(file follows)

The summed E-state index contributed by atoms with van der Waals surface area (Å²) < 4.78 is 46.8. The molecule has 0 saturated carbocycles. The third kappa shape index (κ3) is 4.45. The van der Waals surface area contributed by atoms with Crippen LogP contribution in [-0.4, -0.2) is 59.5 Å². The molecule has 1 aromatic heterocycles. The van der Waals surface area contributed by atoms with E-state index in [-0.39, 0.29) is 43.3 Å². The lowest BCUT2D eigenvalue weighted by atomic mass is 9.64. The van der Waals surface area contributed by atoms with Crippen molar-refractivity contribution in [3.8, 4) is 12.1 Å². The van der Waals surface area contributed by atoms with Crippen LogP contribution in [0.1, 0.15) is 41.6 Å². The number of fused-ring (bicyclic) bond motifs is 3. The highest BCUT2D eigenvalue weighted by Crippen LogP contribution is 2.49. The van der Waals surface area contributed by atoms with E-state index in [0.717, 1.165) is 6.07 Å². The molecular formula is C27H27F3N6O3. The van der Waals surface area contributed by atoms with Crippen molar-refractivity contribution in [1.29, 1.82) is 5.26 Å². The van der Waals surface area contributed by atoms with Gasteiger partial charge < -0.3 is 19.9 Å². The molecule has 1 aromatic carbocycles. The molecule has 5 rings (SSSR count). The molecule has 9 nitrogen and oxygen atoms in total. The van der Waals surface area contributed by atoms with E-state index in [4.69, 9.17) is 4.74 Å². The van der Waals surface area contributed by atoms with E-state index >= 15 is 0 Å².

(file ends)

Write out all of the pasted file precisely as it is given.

The summed E-state index contributed by atoms with van der Waals surface area (Å²) < 4.78 is 46.8. The molecule has 0 saturated carbocycles. The third kappa shape index (κ3) is 4.45. The van der Waals surface area contributed by atoms with Crippen LogP contribution in [-0.4, -0.2) is 59.5 Å². The molecule has 1 aromatic heterocycles. The van der Waals surface area contributed by atoms with E-state index in [-0.39, 0.29) is 43.3 Å². The lowest BCUT2D eigenvalue weighted by atomic mass is 9.64. The van der Waals surface area contributed by atoms with Crippen molar-refractivity contribution in [3.8, 4) is 12.1 Å². The van der Waals surface area contributed by atoms with Crippen LogP contribution in [0.1, 0.15) is 41.6 Å². The number of fused-ring (bicyclic) bond motifs is 3. The highest BCUT2D eigenvalue weighted by Crippen LogP contribution is 2.49. The van der Waals surface area contributed by atoms with E-state index in [0.717, 1.165) is 6.07 Å². The molecular formula is C27H27F3N6O3. The van der Waals surface area contributed by atoms with Crippen molar-refractivity contribution in [1.29, 1.82) is 5.26 Å². The van der Waals surface area contributed by atoms with Gasteiger partial charge < -0.3 is 19.9 Å². The molecule has 1 aromatic carbocycles. The molecule has 5 rings (SSSR count). The molecule has 9 nitrogen and oxygen atoms in total. The van der Waals surface area contributed by atoms with E-state index in [4.69, 9.17) is 4.74 Å². The van der Waals surface area contributed by atoms with E-state index >= 15 is 0 Å².